Nine-year-old Carter Brant can expect to be asked to do more to care for his family’s chickens, dogs and cat, and to clean up the yard.
But, he won’t be asked to just work during his extended spring break – brought on by the official response to the coronavirus – said his mom, Carli, who said she plans to rent lots of movies.
Brant was out Friday with Carter, 9, and his brother, Owen, 4, shopping at Sparkle Market in Brookfield to stock up on dry foods, canned goods and cleaning supplies. The store pretty much had everything she needed, she said.
Brant said she supports Gov. DeWine’s order closing schools for three weeks, and Brookfield Local School District’s decision to start the closure on Friday, one school day before the order’s effective date, even though she hasn’t totally figured out childcare for her boys when she has to work.
Brant said she has been disheartened by Facebook posts concerning the pandemic.
“The feed shows people not taking this seriously,” she said. “It’s unfortunate.”
Carter is taking it seriously – arguably a little too seriously.
‘The news is affecting how he feels about it,” she said.
Carter said his Brookfield Elementary School teachers on Thursday talked about the coronavirus, how germs are spread and what students can do protect themselves.
“The guy in the video said to sing the happy birthday song two times” while washing your hands, Carter said.
Elsewhere in the store, Matt Breighner was bagging groceries for customers, and stocking shelves. The Brookfield High School senior normally would be in school, but took the opportunity to make a little extra money.
Matt said he supported the decision to close the school, but thought three weeks right off the bat was excessive.
“One or two weeks might have been more appropriate,” he said. “That’s just my opinion.”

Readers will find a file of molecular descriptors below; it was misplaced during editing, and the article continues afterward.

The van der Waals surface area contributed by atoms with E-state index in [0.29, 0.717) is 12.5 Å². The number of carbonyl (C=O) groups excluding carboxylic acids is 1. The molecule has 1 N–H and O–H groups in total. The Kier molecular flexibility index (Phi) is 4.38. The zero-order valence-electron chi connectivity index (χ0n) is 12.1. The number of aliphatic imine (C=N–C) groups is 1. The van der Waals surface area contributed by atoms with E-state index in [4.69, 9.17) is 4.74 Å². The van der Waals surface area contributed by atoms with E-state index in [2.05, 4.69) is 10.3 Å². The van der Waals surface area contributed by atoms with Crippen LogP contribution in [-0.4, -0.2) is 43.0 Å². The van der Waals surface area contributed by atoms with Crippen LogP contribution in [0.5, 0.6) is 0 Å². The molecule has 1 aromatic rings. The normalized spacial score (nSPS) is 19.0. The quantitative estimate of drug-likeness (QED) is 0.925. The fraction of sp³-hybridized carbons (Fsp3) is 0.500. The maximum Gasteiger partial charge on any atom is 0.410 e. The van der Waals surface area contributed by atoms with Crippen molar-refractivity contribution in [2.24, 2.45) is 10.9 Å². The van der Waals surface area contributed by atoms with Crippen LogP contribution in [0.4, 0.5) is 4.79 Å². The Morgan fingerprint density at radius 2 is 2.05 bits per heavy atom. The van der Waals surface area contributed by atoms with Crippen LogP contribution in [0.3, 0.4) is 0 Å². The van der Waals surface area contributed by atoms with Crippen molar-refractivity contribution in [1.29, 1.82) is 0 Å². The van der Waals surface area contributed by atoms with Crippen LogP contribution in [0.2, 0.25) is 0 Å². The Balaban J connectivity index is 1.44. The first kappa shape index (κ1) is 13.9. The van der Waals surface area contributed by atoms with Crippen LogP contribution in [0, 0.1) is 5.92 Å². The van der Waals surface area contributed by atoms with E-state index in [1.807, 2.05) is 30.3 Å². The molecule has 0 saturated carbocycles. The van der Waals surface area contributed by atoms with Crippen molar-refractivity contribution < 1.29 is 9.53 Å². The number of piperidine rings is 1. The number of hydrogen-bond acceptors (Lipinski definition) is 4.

Matt said he didn’t have any special plans to occupy his time during the break. He’ll probably work and stay home, he said.
“If they don’t want us going out, I’ll probably do what they tell us,” he said.
At Mr. D’s Delicious Fresh Foods, the rubbing alcohol shelf was empty, there were only a few bottles of hand sanitizer, and the water and toilet paper shelves were light on stock.
“A little bit of panic buying going on right now,” said co-owner Ed D’Onofrio.
Customers have been stocking up on “everything,” including meat and dairy products and canned goods, D’Onofrio said.
The store has extra supplies of popular items, but D’Onofrio didn’t know how long they would last.
“We’ll know more in a couple days,” he said.
Lisa Garcia, assistant store manager at Dollar General in Brookfield, was much more worried about her ability to keep items such as hand soap, hand sanitizer, bottled water and Lysol in stock. She said the store doesn’t get another supply truck until Wednesday.
“Busy,” she said of how the store has been doing the last few days. “Very busy.”
The store had enough to make a woman who only identified herself as ‘Mrs. Lee” and Brittany Whitehead of Sharon happy.
Mrs. Lee had two cases of water in her buggy and was looking for toilet paper and cleaning supplies. She said she had been to stores in Pennsylvania and couldn’t find water.
“There’s nothing in Pennsylvania,” she said.
Mrs. Lee wore a mask as she shopped.
“I’m not crazy,” she said. “I’m just trying to stay safe.”
Mrs. Lee said she wanted to make sure her family is well-hydrated and has access to good food.
“We’re gonna focus on our families,” Whitehead said.